jenkins      soft   nofile  4096
jenkins      hard   nofile  8192
jenkins      soft   nproc   30654
jenkins      hard   nproc   30654

Note that this assumes jenkins is the user running the Jenkins process. The user varies depending on what service and version you are running:

CloudBees CI controller: cloudbees-core-cm CloudBees CI Operations Center: cloudbees-core-oc CloudBees Jenkins Platform controller: jenkins CloudBees Jenkins Platform Operations Center: jenkins-oc

You can now logout and login and check that the limits are correctly modified with ulimit -a.

Additionally, please take into consideration the fact that depending on your Operating System, you might need to perform some additional changes for these settings to take effect. You might need to check with your Operating System team on the specifics of these changes.

  • Example: If you are running SUSE Linux Enterprise, you might need to verify that inside your /etc/pam.d/login file, you have this line: session required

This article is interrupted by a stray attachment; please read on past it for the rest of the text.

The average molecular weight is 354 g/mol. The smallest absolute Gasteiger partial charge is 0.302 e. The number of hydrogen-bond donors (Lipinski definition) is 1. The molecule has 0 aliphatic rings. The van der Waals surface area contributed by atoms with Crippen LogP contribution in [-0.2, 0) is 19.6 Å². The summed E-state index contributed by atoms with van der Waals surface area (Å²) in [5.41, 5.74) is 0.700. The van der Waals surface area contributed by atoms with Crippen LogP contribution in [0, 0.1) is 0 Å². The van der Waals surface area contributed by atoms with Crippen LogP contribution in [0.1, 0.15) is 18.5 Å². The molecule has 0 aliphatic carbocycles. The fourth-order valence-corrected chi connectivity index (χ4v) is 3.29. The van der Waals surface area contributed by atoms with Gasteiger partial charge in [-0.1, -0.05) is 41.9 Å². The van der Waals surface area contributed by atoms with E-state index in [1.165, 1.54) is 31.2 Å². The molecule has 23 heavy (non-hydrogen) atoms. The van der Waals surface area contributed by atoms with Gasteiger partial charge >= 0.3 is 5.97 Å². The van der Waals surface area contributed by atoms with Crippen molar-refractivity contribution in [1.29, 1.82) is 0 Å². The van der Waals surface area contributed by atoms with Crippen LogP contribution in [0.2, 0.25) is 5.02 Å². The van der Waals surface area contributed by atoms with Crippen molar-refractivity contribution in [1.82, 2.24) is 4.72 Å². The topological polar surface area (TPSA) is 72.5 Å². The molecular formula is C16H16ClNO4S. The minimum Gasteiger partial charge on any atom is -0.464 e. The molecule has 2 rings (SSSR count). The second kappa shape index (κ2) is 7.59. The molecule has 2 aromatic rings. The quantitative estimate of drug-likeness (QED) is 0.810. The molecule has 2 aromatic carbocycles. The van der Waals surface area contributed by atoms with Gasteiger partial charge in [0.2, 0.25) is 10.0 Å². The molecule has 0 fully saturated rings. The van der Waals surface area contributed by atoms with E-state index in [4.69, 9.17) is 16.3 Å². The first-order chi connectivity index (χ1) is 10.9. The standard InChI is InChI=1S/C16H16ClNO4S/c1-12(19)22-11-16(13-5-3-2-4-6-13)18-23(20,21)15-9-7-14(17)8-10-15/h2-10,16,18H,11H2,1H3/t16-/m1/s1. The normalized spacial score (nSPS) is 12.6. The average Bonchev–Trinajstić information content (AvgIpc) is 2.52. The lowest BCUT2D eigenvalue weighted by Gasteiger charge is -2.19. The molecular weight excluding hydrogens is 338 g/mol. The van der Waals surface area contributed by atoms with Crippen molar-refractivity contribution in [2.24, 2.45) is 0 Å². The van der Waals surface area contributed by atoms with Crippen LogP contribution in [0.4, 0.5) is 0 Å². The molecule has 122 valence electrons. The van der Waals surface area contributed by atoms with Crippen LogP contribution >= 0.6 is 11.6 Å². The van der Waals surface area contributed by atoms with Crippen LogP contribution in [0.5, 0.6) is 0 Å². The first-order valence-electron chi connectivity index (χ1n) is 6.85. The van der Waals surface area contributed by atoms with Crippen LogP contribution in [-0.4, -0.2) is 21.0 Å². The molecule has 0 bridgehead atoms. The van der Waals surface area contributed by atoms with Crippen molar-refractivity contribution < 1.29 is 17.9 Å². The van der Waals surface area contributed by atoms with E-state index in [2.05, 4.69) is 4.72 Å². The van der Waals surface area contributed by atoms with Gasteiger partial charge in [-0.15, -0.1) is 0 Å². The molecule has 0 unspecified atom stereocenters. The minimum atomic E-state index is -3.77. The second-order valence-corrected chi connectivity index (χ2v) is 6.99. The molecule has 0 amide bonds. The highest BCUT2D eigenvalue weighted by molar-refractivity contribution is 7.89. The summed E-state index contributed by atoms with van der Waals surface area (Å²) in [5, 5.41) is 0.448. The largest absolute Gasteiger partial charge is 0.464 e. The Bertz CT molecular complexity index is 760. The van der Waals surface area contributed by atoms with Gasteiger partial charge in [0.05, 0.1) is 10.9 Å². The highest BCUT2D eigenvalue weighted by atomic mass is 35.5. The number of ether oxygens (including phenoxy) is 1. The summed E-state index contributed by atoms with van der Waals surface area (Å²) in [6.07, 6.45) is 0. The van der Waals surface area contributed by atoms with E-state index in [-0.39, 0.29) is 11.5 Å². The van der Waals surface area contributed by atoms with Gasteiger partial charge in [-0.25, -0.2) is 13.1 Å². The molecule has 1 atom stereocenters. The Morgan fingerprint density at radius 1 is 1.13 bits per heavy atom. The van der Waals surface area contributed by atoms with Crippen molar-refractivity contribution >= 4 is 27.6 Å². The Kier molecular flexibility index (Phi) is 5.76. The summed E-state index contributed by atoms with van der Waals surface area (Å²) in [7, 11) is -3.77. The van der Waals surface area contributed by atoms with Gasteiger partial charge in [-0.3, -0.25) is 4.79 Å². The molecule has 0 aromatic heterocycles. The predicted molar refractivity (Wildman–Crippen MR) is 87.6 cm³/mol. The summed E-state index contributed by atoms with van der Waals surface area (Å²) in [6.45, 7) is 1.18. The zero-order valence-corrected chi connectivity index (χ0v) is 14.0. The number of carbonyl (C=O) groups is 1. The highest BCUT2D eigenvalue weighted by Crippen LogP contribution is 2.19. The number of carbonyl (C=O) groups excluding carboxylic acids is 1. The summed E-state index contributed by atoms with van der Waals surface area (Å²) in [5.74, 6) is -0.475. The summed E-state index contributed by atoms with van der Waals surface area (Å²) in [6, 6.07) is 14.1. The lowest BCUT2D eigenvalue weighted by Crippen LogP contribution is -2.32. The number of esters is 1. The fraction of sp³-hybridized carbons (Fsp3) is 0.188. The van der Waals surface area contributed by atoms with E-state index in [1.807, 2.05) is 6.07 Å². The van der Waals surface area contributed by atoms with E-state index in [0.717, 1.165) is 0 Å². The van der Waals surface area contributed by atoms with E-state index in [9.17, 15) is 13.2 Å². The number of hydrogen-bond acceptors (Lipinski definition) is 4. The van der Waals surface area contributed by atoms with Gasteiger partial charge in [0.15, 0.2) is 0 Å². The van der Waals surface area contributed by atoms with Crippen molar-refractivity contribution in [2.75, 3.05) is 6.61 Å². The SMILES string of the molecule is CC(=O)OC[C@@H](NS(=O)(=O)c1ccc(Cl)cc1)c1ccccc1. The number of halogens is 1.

Limits are applied when the user logs in: you must restart Jenkins to get the new limits.

RPM package versions from onward

CloudBees began providing systemd unit files, instead of SysV-style init scripts, in our CloudBees CI/CJP RPM packages starting in version Systemd uses its own mechanism to check and set limits, different from the traditional ulimit system. To check the default limits that systemd is using, run systemctl show and look for the DefaultLimitNOFILE and DefaultLimitNOFILESoft values.

To change the limits for your CloudBees CI installation, we recommend creating a drop-in unit file for your customizations, which will override the defaults provided by our packages. By doing this, your changes will persist whenever you install new versions of the packages.